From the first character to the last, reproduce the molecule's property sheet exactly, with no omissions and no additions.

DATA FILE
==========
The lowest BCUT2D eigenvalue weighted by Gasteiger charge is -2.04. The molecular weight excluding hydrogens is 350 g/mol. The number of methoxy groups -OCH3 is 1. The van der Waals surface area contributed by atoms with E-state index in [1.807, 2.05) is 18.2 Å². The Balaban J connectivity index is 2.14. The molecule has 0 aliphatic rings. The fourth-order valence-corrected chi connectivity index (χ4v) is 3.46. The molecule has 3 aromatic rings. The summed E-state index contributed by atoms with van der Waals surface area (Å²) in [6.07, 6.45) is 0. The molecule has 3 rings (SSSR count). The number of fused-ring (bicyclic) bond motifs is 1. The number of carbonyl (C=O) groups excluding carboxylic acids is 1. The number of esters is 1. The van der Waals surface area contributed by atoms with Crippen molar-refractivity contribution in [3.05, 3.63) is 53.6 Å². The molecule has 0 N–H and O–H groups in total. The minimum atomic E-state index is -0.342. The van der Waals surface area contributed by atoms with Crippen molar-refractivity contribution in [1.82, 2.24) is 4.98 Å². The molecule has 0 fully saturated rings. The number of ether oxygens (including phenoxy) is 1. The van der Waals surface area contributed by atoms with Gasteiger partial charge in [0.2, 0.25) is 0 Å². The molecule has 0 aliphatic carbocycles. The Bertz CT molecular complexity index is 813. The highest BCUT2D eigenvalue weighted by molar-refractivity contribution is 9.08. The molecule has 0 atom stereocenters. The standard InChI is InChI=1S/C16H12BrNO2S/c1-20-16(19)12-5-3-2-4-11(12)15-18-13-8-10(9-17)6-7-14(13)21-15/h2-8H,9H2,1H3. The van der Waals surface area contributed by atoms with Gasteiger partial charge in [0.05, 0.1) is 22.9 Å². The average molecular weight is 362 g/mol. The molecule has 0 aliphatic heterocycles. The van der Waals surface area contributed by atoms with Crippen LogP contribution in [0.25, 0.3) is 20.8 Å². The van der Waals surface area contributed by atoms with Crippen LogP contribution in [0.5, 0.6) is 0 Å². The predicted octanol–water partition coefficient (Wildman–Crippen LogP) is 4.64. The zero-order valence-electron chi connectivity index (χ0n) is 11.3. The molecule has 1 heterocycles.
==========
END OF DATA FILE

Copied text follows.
The lowest BCUT2D eigenvalue weighted by Gasteiger charge is -2.04. The molecular weight excluding hydrogens is 350 g/mol. The number of methoxy groups -OCH3 is 1. The van der Waals surface area contributed by atoms with E-state index in [1.807, 2.05) is 18.2 Å². The Balaban J connectivity index is 2.14. The molecule has 0 aliphatic rings. The fourth-order valence-corrected chi connectivity index (χ4v) is 3.46. The molecule has 3 aromatic rings. The summed E-state index contributed by atoms with van der Waals surface area (Å²) in [6.07, 6.45) is 0. The molecule has 3 rings (SSSR count). The number of fused-ring (bicyclic) bond motifs is 1. The number of carbonyl (C=O) groups excluding carboxylic acids is 1. The number of esters is 1. The van der Waals surface area contributed by atoms with Crippen molar-refractivity contribution in [3.05, 3.63) is 53.6 Å². The molecule has 0 N–H and O–H groups in total. The minimum atomic E-state index is -0.342. The van der Waals surface area contributed by atoms with Crippen molar-refractivity contribution in [1.82, 2.24) is 4.98 Å². The molecule has 0 fully saturated rings. The number of ether oxygens (including phenoxy) is 1. The van der Waals surface area contributed by atoms with Gasteiger partial charge in [0.2, 0.25) is 0 Å². The molecule has 0 aliphatic carbocycles. The Bertz CT molecular complexity index is 813. The highest BCUT2D eigenvalue weighted by molar-refractivity contribution is 9.08. The molecule has 0 atom stereocenters. The standard InChI is InChI=1S/C16H12BrNO2S/c1-20-16(19)12-5-3-2-4-11(12)15-18-13-8-10(9-17)6-7-14(13)21-15/h2-8H,9H2,1H3. The van der Waals surface area contributed by atoms with Gasteiger partial charge in [0.05, 0.1) is 22.9 Å². The average molecular weight is 362 g/mol. The molecule has 0 aliphatic heterocycles. The van der Waals surface area contributed by atoms with Crippen LogP contribution in [0.25, 0.3) is 20.8 Å². The van der Waals surface area contributed by atoms with Crippen LogP contribution in [0.5, 0.6) is 0 Å². The predicted octanol–water partition coefficient (Wildman–Crippen LogP) is 4.64. The zero-order valence-electron chi connectivity index (χ0n) is 11.3. The molecule has 1 heterocycles.